Santa Ana Eases Detainment Policy



By: C. Harold Pierce

Immigrants without proper documentation booked at Santa Ana Jail for minor offenses will no longer face detainment from Immigration and Customs Enforcement as part of the Secure Communities program.

Police check an inmate’s criminal history for past offenses to see if they pose a risk. If they don’t, they’re cut loose.

“We are considering the gravity of the offense and whether that person could pose a public safety risk, so we are having our folks use more discretion,” Santa Ana Police Chief Carlos Rojas said.

Secure Communities is a federal crosschecking system that requests police detain and transfer immigrants without proper documentation to the Department of Homeland Security.

About 30 activists protested outside the Santa Ana Police Department before a public safety committee meeting Aug. 27. During public comments, they asked the city council to end its contract with ICE.

Immigrant families are afraid to call the cops, said Hairo Cortes, a member of the OC Dream Team. “They’ll live with the danger in their lives, they’ll live in dangerous environments in fear of being sent out of the country.”

The detainment policy changed the same day as the protest.

Four cities have made similar changes to the Secure Communities program, including Los Angeles, Berkeley and Santa Clara.

Detainer requests are not mandatory, California Attorney General Kamala Harris said in December.

“When police officers are perceived to engage in immigration enforcement, members of the immigrant community become less inclined to report crimes, identify criminals and assist law enforcement,” according to the policy.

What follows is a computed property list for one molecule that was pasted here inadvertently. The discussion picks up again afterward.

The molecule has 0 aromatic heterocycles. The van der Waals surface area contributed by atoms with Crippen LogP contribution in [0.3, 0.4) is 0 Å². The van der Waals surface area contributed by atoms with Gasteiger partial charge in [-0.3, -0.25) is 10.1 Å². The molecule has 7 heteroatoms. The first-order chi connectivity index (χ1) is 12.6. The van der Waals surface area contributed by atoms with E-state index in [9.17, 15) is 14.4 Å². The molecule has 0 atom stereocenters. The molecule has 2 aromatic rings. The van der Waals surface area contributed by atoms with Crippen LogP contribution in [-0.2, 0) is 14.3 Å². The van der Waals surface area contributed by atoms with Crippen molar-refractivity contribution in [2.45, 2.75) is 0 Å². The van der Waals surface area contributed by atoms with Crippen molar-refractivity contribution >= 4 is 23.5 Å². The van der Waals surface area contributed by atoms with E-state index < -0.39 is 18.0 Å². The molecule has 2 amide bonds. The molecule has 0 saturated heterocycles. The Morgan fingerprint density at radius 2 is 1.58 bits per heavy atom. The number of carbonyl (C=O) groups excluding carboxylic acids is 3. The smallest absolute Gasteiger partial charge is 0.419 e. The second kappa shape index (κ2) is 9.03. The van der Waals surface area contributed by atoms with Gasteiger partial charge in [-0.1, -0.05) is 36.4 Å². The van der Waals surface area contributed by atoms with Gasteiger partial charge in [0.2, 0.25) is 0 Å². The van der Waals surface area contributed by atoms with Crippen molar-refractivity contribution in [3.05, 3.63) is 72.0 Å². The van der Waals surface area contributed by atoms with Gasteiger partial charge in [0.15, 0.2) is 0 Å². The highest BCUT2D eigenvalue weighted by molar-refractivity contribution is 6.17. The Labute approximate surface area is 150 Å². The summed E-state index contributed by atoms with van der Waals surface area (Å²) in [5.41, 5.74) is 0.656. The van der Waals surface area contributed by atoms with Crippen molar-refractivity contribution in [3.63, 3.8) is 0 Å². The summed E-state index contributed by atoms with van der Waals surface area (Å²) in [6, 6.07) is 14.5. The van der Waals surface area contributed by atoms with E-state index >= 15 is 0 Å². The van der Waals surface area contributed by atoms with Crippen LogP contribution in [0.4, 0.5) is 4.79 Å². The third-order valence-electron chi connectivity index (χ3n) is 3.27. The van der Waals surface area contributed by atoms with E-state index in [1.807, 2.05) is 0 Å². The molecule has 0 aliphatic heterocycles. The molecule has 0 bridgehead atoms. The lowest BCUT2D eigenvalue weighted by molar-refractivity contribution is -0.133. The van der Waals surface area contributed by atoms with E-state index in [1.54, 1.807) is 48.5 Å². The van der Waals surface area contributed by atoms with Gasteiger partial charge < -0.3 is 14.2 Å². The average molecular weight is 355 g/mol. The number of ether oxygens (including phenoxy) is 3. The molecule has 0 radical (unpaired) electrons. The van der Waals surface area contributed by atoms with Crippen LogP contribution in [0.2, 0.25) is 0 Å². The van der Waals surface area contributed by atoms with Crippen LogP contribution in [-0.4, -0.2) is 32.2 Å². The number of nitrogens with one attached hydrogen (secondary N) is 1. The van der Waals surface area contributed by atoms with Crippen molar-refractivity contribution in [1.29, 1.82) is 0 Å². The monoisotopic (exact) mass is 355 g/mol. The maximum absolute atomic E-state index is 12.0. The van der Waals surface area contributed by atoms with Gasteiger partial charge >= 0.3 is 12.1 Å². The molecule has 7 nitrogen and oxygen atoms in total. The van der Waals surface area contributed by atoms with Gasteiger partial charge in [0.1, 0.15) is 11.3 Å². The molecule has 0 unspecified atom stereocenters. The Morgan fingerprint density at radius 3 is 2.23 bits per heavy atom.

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It also outlines felony charges that will result in detainment, including weapons and drug possession and gang activity.

But Rojas says past detainees were not stopped for minor violations.

“We’re not seeing somebody drinking in public, bringing them in and detaining them,” Rojas said in response to complaints that detainees are brought in for victimless crimes.

The new policy will not affect those detained in the past. “Those aren’t my prisoners anymore,” Rojas said.

City council members say the change is a step in the right direction.

“We want to make sure that we stand behind keeping families together,” Councilman David Benavides said.

But activists are not considering the change a victory.

“It fell short of what we want,” said Alexis Teodoro, of the Keep Our Families Together organization.

New Policy Guidelines

Police set new standards for detaining immigrants without proper documentation.
[one_third][dropcap]1[/dropcap]  Inmates’ criminal histories are checked for past offenses to see if they pose a safety risk.[/one_third]

[one_third][dropcap]2[/dropcap]  If the inmate is jailed for a felony, possesses drugs or weapons, or is arrested for domestic terrorism, they will be detained.[/one_third]

[one_third_last][dropcap]3[/dropcap] If they are not arrested for a felony or do not pose a safety risk, they will be booked and released.[/one_third_last]


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